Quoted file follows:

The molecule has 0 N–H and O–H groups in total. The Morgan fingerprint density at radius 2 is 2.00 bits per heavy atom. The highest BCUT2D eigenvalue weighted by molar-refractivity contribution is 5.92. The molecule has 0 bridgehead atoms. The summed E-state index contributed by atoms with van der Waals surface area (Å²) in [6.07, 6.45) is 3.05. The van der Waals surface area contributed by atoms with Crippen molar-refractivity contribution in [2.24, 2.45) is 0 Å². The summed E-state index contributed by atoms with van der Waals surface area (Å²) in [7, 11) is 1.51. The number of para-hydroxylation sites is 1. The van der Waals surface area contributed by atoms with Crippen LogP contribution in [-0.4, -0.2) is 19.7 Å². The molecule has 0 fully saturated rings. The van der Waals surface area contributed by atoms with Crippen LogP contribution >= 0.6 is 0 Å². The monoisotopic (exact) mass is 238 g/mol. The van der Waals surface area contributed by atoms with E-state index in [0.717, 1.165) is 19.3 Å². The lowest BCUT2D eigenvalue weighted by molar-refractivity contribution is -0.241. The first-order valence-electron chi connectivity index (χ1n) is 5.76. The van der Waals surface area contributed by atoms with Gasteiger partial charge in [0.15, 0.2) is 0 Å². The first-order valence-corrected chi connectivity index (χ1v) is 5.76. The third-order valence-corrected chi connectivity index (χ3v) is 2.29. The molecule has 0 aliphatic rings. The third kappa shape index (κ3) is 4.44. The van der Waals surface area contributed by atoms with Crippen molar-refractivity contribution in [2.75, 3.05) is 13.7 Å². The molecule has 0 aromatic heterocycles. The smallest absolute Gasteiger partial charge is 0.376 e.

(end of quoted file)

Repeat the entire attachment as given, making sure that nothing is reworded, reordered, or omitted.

The molecule has 0 N–H and O–H groups in total. The Morgan fingerprint density at radius 2 is 2.00 bits per heavy atom. The highest BCUT2D eigenvalue weighted by molar-refractivity contribution is 5.92. The molecule has 0 bridgehead atoms. The summed E-state index contributed by atoms with van der Waals surface area (Å²) in [6.07, 6.45) is 3.05. The van der Waals surface area contributed by atoms with Crippen molar-refractivity contribution in [2.24, 2.45) is 0 Å². The summed E-state index contributed by atoms with van der Waals surface area (Å²) in [7, 11) is 1.51. The number of para-hydroxylation sites is 1. The van der Waals surface area contributed by atoms with Crippen LogP contribution in [-0.4, -0.2) is 19.7 Å². The molecule has 0 fully saturated rings. The van der Waals surface area contributed by atoms with Crippen LogP contribution >= 0.6 is 0 Å². The monoisotopic (exact) mass is 238 g/mol. The van der Waals surface area contributed by atoms with E-state index in [0.717, 1.165) is 19.3 Å². The lowest BCUT2D eigenvalue weighted by molar-refractivity contribution is -0.241. The first-order valence-electron chi connectivity index (χ1n) is 5.76. The van der Waals surface area contributed by atoms with Gasteiger partial charge in [0.15, 0.2) is 0 Å². The first-order valence-corrected chi connectivity index (χ1v) is 5.76. The third-order valence-corrected chi connectivity index (χ3v) is 2.29. The molecule has 0 aliphatic rings. The third kappa shape index (κ3) is 4.44. The van der Waals surface area contributed by atoms with Crippen molar-refractivity contribution in [2.75, 3.05) is 13.7 Å². The molecule has 0 aromatic heterocycles. The smallest absolute Gasteiger partial charge is 0.376 e.